Southern Ocean Iron Experiment (SOFeX) Cruise
January 5 - February 26, 2002
Skip to Log Entry from the USCGC Polar Star
February 18, 2002: Day 45
Position: 54 degrees, 30 minutes South, 169 degrees, 7 minutes West
R/V Melville Log Entry: In our land lives, we do things and have habits that reflect our proclivities and the necessities of getting ourselves around town, to and from our jobs and to the grocery store, etc In many ways being on a ship is unlike being anywhere else and this is reflected in our new habits and in the things we carry with us. Upon coming aboard, I empty my pockets of all money, wallet and keys. You dont need them here. Here life is much more about making sure things dont get away from you and one is constantly tying things down or untying them for use. Most days sampling, we are on deck a lot. I carry a roll of electricians tape, two knives (one rigging knife with marlin spike and one rescue knife for cutting line quickly) and a leatherman tool. These are used every day. At my work station in the lab, among other things and in my bunk is a flashlight because it can be a tight situation getting out of a darkened ship if the power fails. This has not yet happened on Melville, but it has on other ships and I prefer not to repeat this experience.
When working on deck we wear the necessary exposure gear. This can be a Mustang suit or ones own foul weather gear, hat and boots. Regardless, a Type III life preserver of some kind (safety work vest) is always worn. The work vest has a light and a whistle, and the Mustang Suits also have an inflatable collar to help keep you afloat. It may seem uncomfortable but we dont mind, this is standard attire, and we are all looking forward to coming home. My watch is set to local time and UTC or Zulu time so that our data will be consistent with others.
Our work areas are covered in flotsam and jetsam. This includes all the regular science stuff like filter rigs, gas cylinders, sample bottles, instruments, reagents, clip boards, lab books, supplies, flasks, first aid kits, hats, gloves, fume hoods, microscopes, vortex mixers, coffee mugs and makers, computers (I count 24 in the lab area), disks, spectrophotometers, calculators, VHF radios, cameras, video equipment, glassware, plasticware, tool boxes, carboys, vacuum traps, boxes, titrators, salinometers, and power supplies are all piled about, but at the same time, secure for rough seas. Much of what we do is separate the dissolved material from the particulate material and in this lab alone I count 5 vacuum pumps (being shared) and they are all running when on station. A symphony of suction. These work areas are then festooned with personal effects such as pictures of loved ones, cars, boats, stuffed animals, drawings, balloons, our favorite data or satellite image. Work tables are less than a meter apart yet we have developed efficient ways of passing, politely.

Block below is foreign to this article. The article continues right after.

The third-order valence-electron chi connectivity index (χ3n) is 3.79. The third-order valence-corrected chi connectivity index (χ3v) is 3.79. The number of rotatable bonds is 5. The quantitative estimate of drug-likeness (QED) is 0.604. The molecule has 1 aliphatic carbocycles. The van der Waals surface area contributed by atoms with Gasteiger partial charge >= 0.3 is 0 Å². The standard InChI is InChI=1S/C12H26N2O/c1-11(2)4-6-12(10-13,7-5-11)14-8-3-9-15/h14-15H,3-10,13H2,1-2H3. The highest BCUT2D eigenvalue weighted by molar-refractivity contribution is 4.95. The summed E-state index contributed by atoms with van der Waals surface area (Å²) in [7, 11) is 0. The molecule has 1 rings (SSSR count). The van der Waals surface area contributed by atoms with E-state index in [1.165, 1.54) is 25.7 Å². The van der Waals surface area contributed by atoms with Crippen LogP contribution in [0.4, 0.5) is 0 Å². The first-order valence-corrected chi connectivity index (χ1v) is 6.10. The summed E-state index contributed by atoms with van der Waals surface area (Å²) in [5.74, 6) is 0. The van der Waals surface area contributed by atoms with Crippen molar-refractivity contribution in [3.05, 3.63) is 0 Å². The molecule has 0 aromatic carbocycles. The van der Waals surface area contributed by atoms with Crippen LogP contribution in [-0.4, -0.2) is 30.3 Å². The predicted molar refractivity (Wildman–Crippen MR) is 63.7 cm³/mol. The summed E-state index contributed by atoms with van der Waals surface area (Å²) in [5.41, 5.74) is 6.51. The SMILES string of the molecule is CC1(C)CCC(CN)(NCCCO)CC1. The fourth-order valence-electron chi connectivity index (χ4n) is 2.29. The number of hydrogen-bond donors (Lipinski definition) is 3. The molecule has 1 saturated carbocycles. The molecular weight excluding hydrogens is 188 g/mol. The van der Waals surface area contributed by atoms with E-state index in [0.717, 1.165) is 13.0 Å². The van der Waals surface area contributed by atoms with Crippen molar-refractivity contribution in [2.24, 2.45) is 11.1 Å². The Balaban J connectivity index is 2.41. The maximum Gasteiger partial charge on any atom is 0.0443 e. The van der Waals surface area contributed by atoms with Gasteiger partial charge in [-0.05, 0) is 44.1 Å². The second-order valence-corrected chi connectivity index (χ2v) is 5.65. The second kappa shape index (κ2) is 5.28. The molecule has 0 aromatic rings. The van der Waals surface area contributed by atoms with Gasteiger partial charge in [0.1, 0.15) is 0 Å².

The stateroom (pictured here is Jack Oliver and David Timothys room) contains ones other belongings, but one usually has two drawers and half a cabinet to stow them in. Here also is ones survival suit and the much bulkier, offshore life preserver with whistle and light. Two people to a stateroom, four people to a head. Two staterooms open onto a common head and one must remember to unlock both doors when finished or you lock your headmates out and you WILL hear about it. The shower is cramped and the walls are cold steel - everything is welded. A three point stance is required at all times and in the shower it is no different, just more of a balancing act.
These quarters have led to some adaptations by the scientists and here are some of them: Learn to accept fire extinguishers and axes, motor controllers, high voltage subpanels, electrical raceways, hydraulic watertight door closure mechanisms, all as major interior design elements. Keep one hand for yourself and one for the ship. One must be more considerate here because of the space and you cant get away. Everyone is always there. Some watch more videos than they would at home. The commute (to work, breakfast, lab, fantail) is about 20 seconds. You need to be careful about opening the refrigerator. E-mail response is slow (compared to being at work), with two uplinks per day responses can lag by a day or two depending on timing. There is no real news from the outside world, we make our own but everyone wants to hear from their loved ones. Unlike being home, one must wear shoes everywhere (except in bed). One loses track of time, day, month, or how constantly noisy it is. We get excited about the little things: food mostly, a new kind of ice cream in the freezer or a newly discovered case of ripe apples.
Because of the nice weather today, a lull in our analytical and station schedule, just to feel normal, and for a welcome change of pace for the cooks, a group of scientists took over the galley last night and this afternoon. Apprehensive cooks peered into the kitchen until they were convinced all was in good hands (the last group of scientists that commandeered the galley produced a meal that was inedible). Wendy Wang (MLML) led a group making a pork/vegie dish, tofu treats, Chinese dumplings, won tons, walnut-shitake shrimp on rice and pot stickers. Later Adriana Cabrera (U. Miami) led a chocolate truffle-making brigade to compliment the Chinese entre. In total the dinner was a huge success thanks to the willing hands of all, Zhu, Bob Bidigare (making vegetables in the galley. Atma, Amy, Adriana, Anna, Vanessa, Wendy and even the Captain got into the act. First in line were the cooks, Jay and Bob. It is interesting to note that it took over 10 scientists all afternoon to do the work that two cooks do everyday (starting at 3). Everyone enjoyed it and the cooks had the evening off.